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Washington

Mead bill signed into law by Gov. Jay Inslee

UPDATED: Mon., April 17, 2017, 10:58 a.m.

Hierophant Meadery has won several awards for its Zelena Hopped and Hawthorn Tulsi meads, pictured here. Gov. Jay Inslee signed a bill that would define mead in state law and allow the fermented honey drink to be sold and refilled in growlers from any place that already offers growlers for beer and cider. (Adriana Janovich / The Spokesman-Review)
Hierophant Meadery has won several awards for its Zelena Hopped and Hawthorn Tulsi meads, pictured here. Gov. Jay Inslee signed a bill that would define mead in state law and allow the fermented honey drink to be sold and refilled in growlers from any place that already offers growlers for beer and cider. (Adriana Janovich / The Spokesman-Review)

OLYMPIA – Gov. Jay Inslee has signed a bill that would officially define mead in state law and allow the fermented honey drink to be sold and refilled in growlers from any place that already offers growlers for beer and cider.

Under the bill signed Friday, the mead sold in growlers must have an alcohol content equal to or less than 14 percent alcohol by volume.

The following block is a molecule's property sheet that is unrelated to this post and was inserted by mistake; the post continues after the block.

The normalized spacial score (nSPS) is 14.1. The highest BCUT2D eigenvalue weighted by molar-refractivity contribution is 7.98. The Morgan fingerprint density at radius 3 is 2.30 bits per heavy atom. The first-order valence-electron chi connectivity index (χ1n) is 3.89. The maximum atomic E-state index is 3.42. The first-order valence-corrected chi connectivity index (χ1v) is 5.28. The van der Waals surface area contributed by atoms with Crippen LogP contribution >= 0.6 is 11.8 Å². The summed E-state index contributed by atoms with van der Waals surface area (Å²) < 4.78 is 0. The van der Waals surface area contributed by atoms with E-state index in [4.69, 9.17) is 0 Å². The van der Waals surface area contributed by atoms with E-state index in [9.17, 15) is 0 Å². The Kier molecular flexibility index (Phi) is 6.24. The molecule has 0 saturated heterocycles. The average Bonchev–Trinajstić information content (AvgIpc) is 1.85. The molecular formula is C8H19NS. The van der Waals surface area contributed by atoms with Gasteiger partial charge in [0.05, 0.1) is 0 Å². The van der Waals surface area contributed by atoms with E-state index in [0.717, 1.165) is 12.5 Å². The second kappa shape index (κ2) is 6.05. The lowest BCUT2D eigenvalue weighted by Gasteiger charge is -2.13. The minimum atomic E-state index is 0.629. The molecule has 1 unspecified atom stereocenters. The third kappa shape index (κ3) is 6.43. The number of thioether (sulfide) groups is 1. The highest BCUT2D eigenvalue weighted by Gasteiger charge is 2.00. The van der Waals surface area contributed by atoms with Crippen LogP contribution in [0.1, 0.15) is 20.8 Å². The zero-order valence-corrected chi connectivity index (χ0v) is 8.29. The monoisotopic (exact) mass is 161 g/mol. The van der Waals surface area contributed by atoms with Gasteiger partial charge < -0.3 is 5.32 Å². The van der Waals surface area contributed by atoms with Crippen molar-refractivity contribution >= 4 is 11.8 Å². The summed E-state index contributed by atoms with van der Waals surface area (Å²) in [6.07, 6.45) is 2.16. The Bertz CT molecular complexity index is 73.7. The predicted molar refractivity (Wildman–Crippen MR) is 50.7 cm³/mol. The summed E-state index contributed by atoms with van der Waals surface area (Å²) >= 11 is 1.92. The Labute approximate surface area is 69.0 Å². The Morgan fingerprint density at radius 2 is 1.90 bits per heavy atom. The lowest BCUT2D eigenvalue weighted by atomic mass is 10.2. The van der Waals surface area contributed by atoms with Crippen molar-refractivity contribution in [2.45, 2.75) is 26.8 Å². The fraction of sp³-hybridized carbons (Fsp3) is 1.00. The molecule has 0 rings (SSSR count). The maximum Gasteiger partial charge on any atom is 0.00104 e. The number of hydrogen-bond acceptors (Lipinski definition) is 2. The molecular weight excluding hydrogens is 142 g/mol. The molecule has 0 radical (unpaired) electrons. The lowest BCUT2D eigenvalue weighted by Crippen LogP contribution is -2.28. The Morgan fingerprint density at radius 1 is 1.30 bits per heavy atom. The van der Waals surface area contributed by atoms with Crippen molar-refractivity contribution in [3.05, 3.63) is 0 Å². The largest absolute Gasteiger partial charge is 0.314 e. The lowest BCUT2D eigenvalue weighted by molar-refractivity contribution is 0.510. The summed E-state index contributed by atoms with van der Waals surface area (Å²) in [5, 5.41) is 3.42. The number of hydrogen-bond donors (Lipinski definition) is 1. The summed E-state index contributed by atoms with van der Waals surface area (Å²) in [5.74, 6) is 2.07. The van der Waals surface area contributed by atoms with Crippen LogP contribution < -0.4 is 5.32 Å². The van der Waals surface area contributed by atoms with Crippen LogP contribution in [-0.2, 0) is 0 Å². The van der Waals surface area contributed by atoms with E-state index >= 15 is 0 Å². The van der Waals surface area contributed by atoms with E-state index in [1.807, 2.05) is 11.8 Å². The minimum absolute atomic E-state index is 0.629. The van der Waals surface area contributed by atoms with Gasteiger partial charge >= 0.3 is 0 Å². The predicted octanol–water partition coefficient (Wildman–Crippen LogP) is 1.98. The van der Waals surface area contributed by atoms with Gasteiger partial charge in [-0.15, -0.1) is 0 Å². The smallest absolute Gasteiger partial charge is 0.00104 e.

Mead is an alcoholic drink produced by fermenting honey with water, and may also contain things like spices, fruit, and hops.

“This bill is a good thing,” said Jeremy Kyncl, who owns Hierophant Meadery in Green Bluff with this wife Michelle. “It does several things which are beneficial to our industry.

“For one, it provides for a separate, legal definition of mead that clearly defines it as its own distinct category of the craft beverage industry. The provision for growler fills eliminates some legal gray area we had been inhabiting where the cider statues clearly allowed growler fills, but mead was not explicitly allowed.

“Many of us were filling growlers with meads that fit the legal limits followed by cideries, but could not be entirely confident we were living up to our duties under the law. Now we can be certain.”

Because mead was not previously defined in state law, it was considered to be a type of wine and was assessed a levy by the Washington State Wine Commission.

Under the new law, mead producers would no longer need to pay fees to the commission.

Bills like this one, Jeremy Kyncl said, “will put further pressure on the Tax and Trade Bureau to carve out a specific definition of mead in the federal law and also to modernize certain aspects of our taxation.”

– Adriana Janovich contributed to this report.



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